It is no longer necessary to hold a mobile with the hands. How? Thanks to AR or Artificial Reality eyeglasses, it is now possible to transfer the screen of the mobile device to the lens of a pair of eyeglasses. Although this technology was around for a while, the glasses were rather cumbersome and bulky.
Now, Trilite Technologies of Vienna, Australia, has a newer approach to AR glasses that make them look and feel just like normal glasses. According to their CEO, Dr. Peter Weigand, so far, there have been three types of light engine technologies.
The first was the LCoS technology. This is a panel-based technology, and it requires optics with illumination. It is necessary to have a nice, homogeneous, and smooth illumination, and a waveguide must carry the input image. This is not a very efficient technique, and it has a number of optical elements, making it bulky.
The other was the MicroLED display technology. This is semiconductor-based and far superior to a reflective display as it emits its own light. However, it is still a challenge to make the display visible in outdoor applications. And, the two-dimensional display does not scale up when moving to higher FOV or Fields of View and higher resolutions.
The third was the Laser beam scanner technology. This has the highest level of miniaturization. Typically, it has an RGB laser module with three separately mounted lasers as the red, blue, and green light sources. Optics follows the laser module to merge the three beams of lasers into a single ray. A set of MEMS mirrors follows, generating the image scans for the eyeglass display. Two mirrors are necessary, one for the X- and the other for the Y-axis.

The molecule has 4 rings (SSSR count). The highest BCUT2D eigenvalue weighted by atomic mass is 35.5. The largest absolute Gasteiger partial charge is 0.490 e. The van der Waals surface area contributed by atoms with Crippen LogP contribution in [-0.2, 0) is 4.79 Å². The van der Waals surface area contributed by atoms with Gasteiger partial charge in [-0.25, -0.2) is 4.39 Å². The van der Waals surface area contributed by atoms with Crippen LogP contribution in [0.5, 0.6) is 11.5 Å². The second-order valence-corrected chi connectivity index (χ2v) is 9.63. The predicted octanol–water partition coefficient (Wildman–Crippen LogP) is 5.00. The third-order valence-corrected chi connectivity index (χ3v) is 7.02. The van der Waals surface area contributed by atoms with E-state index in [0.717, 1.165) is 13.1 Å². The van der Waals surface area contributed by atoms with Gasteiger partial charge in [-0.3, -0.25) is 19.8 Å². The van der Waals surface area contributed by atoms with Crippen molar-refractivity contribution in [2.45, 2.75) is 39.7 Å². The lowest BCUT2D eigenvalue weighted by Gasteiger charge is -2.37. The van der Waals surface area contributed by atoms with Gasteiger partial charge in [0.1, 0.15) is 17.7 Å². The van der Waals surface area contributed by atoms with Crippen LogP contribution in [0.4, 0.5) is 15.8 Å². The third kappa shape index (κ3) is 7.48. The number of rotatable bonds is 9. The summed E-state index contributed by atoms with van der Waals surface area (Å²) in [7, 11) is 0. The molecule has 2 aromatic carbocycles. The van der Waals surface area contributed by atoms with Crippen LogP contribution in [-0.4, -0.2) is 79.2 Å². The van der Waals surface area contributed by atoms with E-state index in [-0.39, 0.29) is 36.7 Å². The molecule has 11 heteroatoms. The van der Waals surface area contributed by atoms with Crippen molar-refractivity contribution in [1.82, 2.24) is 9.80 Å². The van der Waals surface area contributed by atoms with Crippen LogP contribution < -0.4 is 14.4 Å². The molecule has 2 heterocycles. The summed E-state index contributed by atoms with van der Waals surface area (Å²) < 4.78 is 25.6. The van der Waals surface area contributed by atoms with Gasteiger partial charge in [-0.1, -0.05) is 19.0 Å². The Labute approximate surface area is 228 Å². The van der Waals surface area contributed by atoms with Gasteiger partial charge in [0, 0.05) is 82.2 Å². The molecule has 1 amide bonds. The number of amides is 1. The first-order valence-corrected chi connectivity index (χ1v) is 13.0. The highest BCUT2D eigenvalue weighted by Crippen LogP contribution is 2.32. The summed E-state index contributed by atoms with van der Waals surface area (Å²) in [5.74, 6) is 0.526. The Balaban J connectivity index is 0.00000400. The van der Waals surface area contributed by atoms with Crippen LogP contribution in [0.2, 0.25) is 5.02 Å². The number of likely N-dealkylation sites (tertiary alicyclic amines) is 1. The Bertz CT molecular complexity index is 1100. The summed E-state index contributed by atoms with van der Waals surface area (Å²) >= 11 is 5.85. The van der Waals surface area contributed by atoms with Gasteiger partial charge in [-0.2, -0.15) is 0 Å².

According to Weigand, the latest generation of these scanners uses a single MEMS mirror that can move in both x and y-direction. This two-dimensional mirror helps to achieve a lighter and smaller product.
Electronics create the image for display by modulating the lasers. Coupling the image to an optical waveguide allows it to be sent to the display. For this, the laser scanner uses relay optics, a rather large optical element. Coupling the laser beam scanner into the input coupler of the waveguide directly, allows the display engine to be made to a small size. The entire arrangement contains the collimating optics, the MEMS mirrors, and the three lasers.
Trilite Technologies is able to make very small scanners because of its design philosophy. They have designed their scanner such that software rather than hardware handles many of the scanning functions. The other significant contribution to the small size comes from using a single two-axis MEMS mirror rather than one mirror for each axis.
The waveguide contains the optical input coupler as an integral part. This coupler has a pattern of microstructure gratings on its surface, allowing light to enter. The output side, where the light emerges from the waveguide, also has a similar structure. The waveguide conveys the image to the lens and, at the same time, combines the incoming with the generated digital light, allowing the user to see both the digital image and the real-world scene through the eyeglass lens.